View Full Version : Focal Length of APO Nikkor 305
I recently ordered an APO Nikkor 360mm from a camera store, and got it today. Th e invoice says it's listed as a 360mm, but the front of the lens says 305mm. I h eld it up and measured the focal length; the image at infinity comes into focus 14" behind the front plane of the lens (360mm) and 12" behind the rear plane. My question is, do I have a 305mm lens, or a 360mm? Were the graphic arts lenses m easured differently than ones used for LF photography?
i believe you have a future priced collectible there....
Sounds like the front ring was unscrewed and replaced by the wrong one.
ahhhh...then.. someone has 305mm with a make-believe 360 ring...LOL.. :)
Michael S. Briggs
When you have the lens focused on an object at infinity, the focal length is measured from the rear nodal plane to the image. Normally the nodal planes are close to the center of the lens. The main exceptions in LF optics to the rule of thumb that the nodal planes are near the center of the lens are true telephoto lenses. I don't know of data specifically on the location of the nodal planes of Apo-Nikkors, but I have a datasheet for Schneider Apo-Artars, which are similar designs. These datasheets show the nodal planes as located near the center of the lens. Usually the aperture diaphram is located near the nodal planes.
Basically, you should focus on infinity and measure the focal length from the aperture diaphram. You should measure neither from the front nor the back. Your measurements suggest something around 330 mm for the focal length, which makes sense neither for a 305 mm nor 360 mm Apo-Nikkor. You probably should repeat the measurement more carefully.
I think the marking on the lens is more likely to be right than the invoice.As Michael says; the only accurate way to measure the focal length is to find the position of the rear nodal plane of the lens. However, you may be able to verify the focal length from the aperture scale, because some process lenses have two scales for the aperture. One scale is the usual f-number marking, and the other is the actual aperture diameter, marked in millimetres.A 360 mm f/9 lens will have a maximum aperture diameter of 40 mm, and a 305 will have a diameter of 33.9mm. At f/32, the corresponding diameters will be 11.25mm and 9.5mm - enough of a difference to distinguish them - if that second millimetre scale is there.<b>In any case, you could measure the diameter of the front element with a pair of calipers. With this simple design of lens, the front glass diameter will be close to the theoretical maximum aperture size. If the front glass is around 34 mm diameter, then you know you've got a 305mm lens. If it's 40mm or more, then there's a good chance the lens is 360mm in focal length.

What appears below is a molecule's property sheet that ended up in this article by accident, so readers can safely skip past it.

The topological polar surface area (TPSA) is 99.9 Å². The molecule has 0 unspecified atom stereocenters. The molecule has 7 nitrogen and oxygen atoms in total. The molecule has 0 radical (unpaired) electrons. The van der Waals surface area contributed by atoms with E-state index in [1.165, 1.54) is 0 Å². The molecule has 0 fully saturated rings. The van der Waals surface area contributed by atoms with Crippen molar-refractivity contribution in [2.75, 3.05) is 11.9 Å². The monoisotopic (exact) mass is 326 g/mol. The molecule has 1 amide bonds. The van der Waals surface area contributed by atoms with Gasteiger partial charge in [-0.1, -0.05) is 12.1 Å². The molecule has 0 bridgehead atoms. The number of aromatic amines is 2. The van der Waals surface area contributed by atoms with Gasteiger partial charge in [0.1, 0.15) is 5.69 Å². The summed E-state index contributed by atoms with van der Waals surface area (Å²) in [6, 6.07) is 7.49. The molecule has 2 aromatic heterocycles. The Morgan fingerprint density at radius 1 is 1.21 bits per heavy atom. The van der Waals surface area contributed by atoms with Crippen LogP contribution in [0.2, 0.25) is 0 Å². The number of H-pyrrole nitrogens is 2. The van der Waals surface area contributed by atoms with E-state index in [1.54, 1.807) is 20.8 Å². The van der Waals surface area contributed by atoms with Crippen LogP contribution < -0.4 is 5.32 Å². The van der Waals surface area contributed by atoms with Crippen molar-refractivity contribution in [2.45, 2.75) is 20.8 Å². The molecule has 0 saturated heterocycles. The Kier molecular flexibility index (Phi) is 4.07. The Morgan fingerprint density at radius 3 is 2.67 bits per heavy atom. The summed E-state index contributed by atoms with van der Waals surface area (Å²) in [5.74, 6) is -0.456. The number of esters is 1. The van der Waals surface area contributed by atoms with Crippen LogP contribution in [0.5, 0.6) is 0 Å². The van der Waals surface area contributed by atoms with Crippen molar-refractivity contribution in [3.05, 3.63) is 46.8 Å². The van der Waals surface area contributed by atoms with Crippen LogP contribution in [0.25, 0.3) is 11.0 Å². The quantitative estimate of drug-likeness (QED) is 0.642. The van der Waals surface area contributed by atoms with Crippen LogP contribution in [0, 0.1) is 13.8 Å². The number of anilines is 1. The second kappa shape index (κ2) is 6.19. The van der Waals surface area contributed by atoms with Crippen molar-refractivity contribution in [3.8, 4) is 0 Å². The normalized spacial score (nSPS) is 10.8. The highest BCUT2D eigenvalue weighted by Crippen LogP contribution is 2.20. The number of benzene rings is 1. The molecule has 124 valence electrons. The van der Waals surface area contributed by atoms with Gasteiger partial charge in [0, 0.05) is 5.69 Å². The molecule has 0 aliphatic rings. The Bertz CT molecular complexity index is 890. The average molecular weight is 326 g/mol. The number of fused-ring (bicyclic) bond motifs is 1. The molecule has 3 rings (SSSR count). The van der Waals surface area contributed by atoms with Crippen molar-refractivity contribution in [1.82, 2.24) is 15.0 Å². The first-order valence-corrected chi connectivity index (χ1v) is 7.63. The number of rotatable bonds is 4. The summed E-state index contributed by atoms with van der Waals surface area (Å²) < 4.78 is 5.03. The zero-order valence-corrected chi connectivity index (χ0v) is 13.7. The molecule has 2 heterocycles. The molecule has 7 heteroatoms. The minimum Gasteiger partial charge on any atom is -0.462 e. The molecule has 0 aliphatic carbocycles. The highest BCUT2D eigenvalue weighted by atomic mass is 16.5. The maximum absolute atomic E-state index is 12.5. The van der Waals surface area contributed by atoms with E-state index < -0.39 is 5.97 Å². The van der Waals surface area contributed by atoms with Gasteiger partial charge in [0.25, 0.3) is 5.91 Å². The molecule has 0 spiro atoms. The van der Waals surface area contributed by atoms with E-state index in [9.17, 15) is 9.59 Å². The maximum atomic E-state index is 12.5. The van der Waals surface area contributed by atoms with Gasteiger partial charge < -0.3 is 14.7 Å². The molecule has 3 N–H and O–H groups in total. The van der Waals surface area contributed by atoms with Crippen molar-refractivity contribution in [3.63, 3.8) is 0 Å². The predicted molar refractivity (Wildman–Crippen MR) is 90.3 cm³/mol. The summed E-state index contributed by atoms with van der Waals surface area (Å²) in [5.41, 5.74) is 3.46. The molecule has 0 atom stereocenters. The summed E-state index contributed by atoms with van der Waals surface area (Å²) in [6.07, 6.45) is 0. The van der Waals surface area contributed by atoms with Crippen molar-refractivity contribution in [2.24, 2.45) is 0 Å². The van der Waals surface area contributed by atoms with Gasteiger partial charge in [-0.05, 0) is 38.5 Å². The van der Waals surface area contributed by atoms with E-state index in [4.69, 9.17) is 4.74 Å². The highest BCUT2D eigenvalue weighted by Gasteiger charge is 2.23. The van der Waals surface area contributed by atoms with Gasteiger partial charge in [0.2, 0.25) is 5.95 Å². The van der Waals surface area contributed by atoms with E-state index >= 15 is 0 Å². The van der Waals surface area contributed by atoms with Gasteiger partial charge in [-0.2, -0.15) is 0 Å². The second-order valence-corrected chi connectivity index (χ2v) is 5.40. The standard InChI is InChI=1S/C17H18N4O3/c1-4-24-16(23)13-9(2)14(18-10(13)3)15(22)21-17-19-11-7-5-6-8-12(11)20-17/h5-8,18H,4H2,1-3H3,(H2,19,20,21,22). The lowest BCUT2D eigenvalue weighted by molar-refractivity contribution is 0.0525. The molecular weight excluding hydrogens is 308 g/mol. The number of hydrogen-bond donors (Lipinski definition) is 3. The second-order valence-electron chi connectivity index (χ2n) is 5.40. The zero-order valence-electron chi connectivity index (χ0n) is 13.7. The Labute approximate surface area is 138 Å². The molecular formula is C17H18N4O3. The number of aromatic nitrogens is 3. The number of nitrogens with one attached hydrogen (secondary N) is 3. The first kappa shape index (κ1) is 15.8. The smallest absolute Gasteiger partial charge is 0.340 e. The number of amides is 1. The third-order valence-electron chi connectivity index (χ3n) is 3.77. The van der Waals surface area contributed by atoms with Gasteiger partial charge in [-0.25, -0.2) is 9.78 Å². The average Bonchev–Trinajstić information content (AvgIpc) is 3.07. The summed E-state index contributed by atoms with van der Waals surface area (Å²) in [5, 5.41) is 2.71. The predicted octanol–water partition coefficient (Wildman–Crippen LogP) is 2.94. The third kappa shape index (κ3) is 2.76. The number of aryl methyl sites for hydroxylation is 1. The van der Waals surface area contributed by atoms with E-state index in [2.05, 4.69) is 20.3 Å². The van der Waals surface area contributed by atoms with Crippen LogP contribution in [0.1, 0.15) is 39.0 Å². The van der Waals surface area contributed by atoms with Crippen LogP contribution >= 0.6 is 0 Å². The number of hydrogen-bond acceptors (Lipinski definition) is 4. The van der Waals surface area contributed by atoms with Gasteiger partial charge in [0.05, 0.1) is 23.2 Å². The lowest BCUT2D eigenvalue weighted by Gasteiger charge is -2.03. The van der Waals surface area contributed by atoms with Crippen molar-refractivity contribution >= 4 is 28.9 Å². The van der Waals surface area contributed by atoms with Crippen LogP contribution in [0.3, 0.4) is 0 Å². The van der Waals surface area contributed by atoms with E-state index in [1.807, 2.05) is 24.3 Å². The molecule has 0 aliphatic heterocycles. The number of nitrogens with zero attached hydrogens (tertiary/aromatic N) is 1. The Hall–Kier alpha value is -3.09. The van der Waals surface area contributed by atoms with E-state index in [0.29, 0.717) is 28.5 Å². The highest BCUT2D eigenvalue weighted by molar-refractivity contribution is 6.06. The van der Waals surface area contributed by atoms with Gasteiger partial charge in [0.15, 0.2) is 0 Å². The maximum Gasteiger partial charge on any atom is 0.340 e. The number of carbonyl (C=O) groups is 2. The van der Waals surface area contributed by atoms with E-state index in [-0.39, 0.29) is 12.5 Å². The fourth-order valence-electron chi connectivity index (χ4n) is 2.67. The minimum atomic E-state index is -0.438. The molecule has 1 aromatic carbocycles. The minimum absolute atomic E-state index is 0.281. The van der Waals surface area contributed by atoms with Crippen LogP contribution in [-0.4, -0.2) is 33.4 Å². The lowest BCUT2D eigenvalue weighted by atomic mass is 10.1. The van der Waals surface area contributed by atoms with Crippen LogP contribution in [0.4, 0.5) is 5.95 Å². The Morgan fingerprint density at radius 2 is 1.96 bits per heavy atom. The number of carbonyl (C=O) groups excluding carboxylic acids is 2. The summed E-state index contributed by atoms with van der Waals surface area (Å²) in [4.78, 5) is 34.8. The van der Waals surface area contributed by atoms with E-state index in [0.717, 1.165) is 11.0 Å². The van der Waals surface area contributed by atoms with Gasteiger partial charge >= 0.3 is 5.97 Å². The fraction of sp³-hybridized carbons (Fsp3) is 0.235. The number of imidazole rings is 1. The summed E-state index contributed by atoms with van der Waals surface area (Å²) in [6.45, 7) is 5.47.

I'm betting you've been fobbed off with a 305mmm lens, BTW.
Ooops!</b>Better turn that accidental bold off.
The odds that Nikon mislabelled the front of the lens seem very slim. I wouldn't bother with measuring nodal points or anything else, you ordered a 360mm lens and you're entitled to get a lens that says it's a 360mm lens. I'd return it and demand that the store replace it. Even if by some weird chance the 305mm inscription on the lens is wrong and it's really a 360, you're going to have a terrible time explaining that to a prospective purchaser if you ever want to sell it.
I agree with Brian. Send it back, and keep a copy of the invoice.
Another good check is to measure the distance between the standards when focused at infinity, and measure the distance between the standards when focused at 1:1. The difference in these two measurements will be the focal length of the lens. Using this approach, you don't have to estimate the center of the lens.
Yeah, it looks like the camera store was wrong - the lens aperture is the smaller 34mm diameter. Thanks for the info on measuring the focal length!
It sounds like the lens is of the kind that Nikon used to sold as process lenses or in a shutter. I think that they have been made in the '60. They were made in different focal length and named APO- Nikkor.
Look at the B&H site, they probably have a photograph of the present telephoto 360 Apo-Nikkor
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